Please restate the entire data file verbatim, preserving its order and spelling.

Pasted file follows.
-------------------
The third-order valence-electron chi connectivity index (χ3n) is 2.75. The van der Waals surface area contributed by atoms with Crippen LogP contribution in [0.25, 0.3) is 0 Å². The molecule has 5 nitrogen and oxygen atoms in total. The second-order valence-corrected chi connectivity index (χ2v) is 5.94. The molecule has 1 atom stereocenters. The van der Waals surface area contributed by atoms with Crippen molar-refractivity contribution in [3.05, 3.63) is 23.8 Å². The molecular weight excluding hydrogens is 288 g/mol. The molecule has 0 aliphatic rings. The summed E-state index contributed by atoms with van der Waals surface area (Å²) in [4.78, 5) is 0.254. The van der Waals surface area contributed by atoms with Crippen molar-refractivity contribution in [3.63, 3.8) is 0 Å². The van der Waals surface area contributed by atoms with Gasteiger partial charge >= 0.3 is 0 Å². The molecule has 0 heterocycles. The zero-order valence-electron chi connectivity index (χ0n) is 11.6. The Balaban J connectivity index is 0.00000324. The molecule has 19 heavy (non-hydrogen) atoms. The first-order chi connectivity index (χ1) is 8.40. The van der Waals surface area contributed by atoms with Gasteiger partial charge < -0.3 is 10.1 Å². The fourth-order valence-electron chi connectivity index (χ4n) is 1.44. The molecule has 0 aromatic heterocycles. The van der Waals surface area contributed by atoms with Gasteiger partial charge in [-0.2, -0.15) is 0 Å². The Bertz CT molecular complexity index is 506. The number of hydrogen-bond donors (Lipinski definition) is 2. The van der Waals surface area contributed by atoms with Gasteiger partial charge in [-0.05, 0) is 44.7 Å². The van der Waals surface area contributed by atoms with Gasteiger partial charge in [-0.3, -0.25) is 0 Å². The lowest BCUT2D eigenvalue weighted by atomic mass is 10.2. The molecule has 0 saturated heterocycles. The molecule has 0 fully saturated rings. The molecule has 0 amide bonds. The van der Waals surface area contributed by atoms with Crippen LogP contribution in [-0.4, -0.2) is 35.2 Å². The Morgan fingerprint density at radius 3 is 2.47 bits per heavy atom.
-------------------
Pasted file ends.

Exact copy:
The third-order valence-electron chi connectivity index (χ3n) is 2.75. The van der Waals surface area contributed by atoms with Crippen LogP contribution in [0.25, 0.3) is 0 Å². The molecule has 5 nitrogen and oxygen atoms in total. The second-order valence-corrected chi connectivity index (χ2v) is 5.94. The molecule has 1 atom stereocenters. The van der Waals surface area contributed by atoms with Crippen molar-refractivity contribution in [3.05, 3.63) is 23.8 Å². The molecular weight excluding hydrogens is 288 g/mol. The molecule has 0 aliphatic rings. The summed E-state index contributed by atoms with van der Waals surface area (Å²) in [4.78, 5) is 0.254. The van der Waals surface area contributed by atoms with Crippen molar-refractivity contribution in [3.63, 3.8) is 0 Å². The van der Waals surface area contributed by atoms with Gasteiger partial charge >= 0.3 is 0 Å². The molecule has 0 heterocycles. The zero-order valence-electron chi connectivity index (χ0n) is 11.6. The Balaban J connectivity index is 0.00000324. The molecule has 19 heavy (non-hydrogen) atoms. The first-order chi connectivity index (χ1) is 8.40. The van der Waals surface area contributed by atoms with Gasteiger partial charge < -0.3 is 10.1 Å². The fourth-order valence-electron chi connectivity index (χ4n) is 1.44. The molecule has 0 aromatic heterocycles. The van der Waals surface area contributed by atoms with Gasteiger partial charge in [-0.2, -0.15) is 0 Å². The Bertz CT molecular complexity index is 506. The number of hydrogen-bond donors (Lipinski definition) is 2. The van der Waals surface area contributed by atoms with Gasteiger partial charge in [-0.05, 0) is 44.7 Å². The van der Waals surface area contributed by atoms with Gasteiger partial charge in [-0.3, -0.25) is 0 Å². The lowest BCUT2D eigenvalue weighted by atomic mass is 10.2. The molecule has 0 saturated heterocycles. The molecule has 0 fully saturated rings. The molecule has 0 amide bonds. The van der Waals surface area contributed by atoms with Crippen LogP contribution in [-0.4, -0.2) is 35.2 Å². The Morgan fingerprint density at radius 3 is 2.47 bits per heavy atom.